Wegner was ordered to shoot thirty American prisoners at Le Carrefour but he fired into a ditch. Hitler sent ideologically motivated Waffen-SS soldiers to prevent Allied beach forces from creating a front.

Graignes (04:08)

Paratrooper John Hinchliff recalls defending the village from Waffen-SS forces on June 11. Eventually they were outnumbered; he describes retreating under enemy fire. The Waffen-SS shot wounded prisoners, violating the Geneva Convention. Experts discuss their ideological motivations.

Allied Front (02:48)

Graignes fighting delayed the Waffen-SS; Allied troops captured Carentan, linking forces from Omaha and Utah beaches. On June 12, Tiger tanks appeared; Peter Thomas compares them to Allied Sherman tanks.

Caumont Gap (02:48)

U.S. and British forces tried to take Caen, blocked by Tiger tanks. Allied intelligence identified a breach in enemy lines, but Michael Wittman's Waffen-SS unit approached. Many Allied tank units were inexperienced.

Villers-Bocage (03:07)

The British had more tanks than the Germans, but they were inferior to the Tiger tank. John Cloudsley-Thompson recalls being attacked by Wittman's unit. The Germans closed the Caumont Gap.

Living Conditions at the Front (02:32)

By June 19, the Allies had only advanced a few miles inland and suffered lack of food and sleep. Hinchliff recalls catching chickens under fire; hear about K-rations. Supplies were delivered via Mulberry Harbors, but a storm approached.

Under Attack from Nature (03:55)

A storm battered Allied ships and Mulberry harbors—paralyzing operations in Normandy and causing greater damage than D-Day. The lack of supplies, reinforcements, and air power negatively impacted soldiers fighting in hedgerows; ammunition was limited.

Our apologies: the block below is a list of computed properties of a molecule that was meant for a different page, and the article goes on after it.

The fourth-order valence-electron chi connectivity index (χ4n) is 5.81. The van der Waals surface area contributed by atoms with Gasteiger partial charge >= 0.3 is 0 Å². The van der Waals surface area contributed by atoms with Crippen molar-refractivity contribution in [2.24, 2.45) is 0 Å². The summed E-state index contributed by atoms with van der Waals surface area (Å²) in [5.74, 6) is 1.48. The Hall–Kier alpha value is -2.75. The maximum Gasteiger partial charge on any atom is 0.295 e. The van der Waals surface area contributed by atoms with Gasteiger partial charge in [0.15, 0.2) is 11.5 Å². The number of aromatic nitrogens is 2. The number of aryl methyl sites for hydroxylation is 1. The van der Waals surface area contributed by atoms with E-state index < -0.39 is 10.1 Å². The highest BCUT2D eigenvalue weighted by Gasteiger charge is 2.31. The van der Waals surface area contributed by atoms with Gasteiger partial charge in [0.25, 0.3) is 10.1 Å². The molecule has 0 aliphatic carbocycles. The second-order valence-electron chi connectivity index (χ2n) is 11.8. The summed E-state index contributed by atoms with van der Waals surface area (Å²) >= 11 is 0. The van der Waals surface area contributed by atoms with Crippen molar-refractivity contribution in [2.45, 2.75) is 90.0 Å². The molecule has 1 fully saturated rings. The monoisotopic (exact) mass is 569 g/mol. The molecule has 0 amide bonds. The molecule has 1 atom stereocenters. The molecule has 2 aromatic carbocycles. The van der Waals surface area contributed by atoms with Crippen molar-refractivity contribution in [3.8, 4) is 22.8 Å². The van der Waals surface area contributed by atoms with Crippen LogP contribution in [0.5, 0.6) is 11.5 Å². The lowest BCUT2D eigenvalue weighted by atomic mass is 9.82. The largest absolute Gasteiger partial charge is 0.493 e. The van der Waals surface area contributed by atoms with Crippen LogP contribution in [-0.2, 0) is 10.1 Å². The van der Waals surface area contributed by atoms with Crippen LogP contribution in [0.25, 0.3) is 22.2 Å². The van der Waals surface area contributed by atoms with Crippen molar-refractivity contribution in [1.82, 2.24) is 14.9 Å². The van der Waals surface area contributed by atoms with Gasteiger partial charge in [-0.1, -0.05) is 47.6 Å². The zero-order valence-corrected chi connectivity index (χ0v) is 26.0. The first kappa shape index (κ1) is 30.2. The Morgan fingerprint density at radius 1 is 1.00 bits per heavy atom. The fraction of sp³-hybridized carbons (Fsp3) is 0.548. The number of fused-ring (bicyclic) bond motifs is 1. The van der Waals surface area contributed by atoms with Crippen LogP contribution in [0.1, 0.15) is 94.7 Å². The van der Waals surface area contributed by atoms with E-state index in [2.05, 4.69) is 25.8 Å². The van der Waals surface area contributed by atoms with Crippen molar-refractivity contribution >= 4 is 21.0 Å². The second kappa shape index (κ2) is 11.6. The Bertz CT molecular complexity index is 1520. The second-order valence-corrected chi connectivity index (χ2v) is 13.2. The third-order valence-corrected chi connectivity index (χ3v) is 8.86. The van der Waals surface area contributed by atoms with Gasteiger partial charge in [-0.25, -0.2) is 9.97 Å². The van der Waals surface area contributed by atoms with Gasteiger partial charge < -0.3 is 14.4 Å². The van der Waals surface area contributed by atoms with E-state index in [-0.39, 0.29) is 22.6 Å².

Leadership Crisis (02:44)

By July 2, the Allies advanced toward Saint Lo amid a soaring casualty rate. Without experienced field commanders, the mission fell further behind schedule. Van Roosen's commander ordered him not to fire on Germans, to avoid drawing fire to himself.

New Allied Tactic (03:38)

German troops anticipated American fighting strategies and held defensive hedgerow positions. Evans recalls the "Bouncing Betty" mine. U.S. engineers attached plows to tanks to create new hedgerow openings; they needed to capture major roadways to Saint Lo.

Hill 95 (02:30)

On July 5, paratroopers were ordered to attack a high point controlling roadways into Saint Lo. Coordinate with an air offensive, they targeted German positions. Veterans recall heavy fire and carnage.

First Approach to Saint Lo (02:00)

The Allied air strategy included bombing small villages to disable roads. The Germans had strong defenses in the city; fighting progressed slowly.

Martinville Ridge Strategy (01:43)

Unable to take Saint Lo head on, Allies planned to circle the city. Reinforcements arrived to find U.S. leadership in chaos; Van Roosen's unit had been reduced from 178 to 35 men.

Battle on Martinville Ridge (03:49)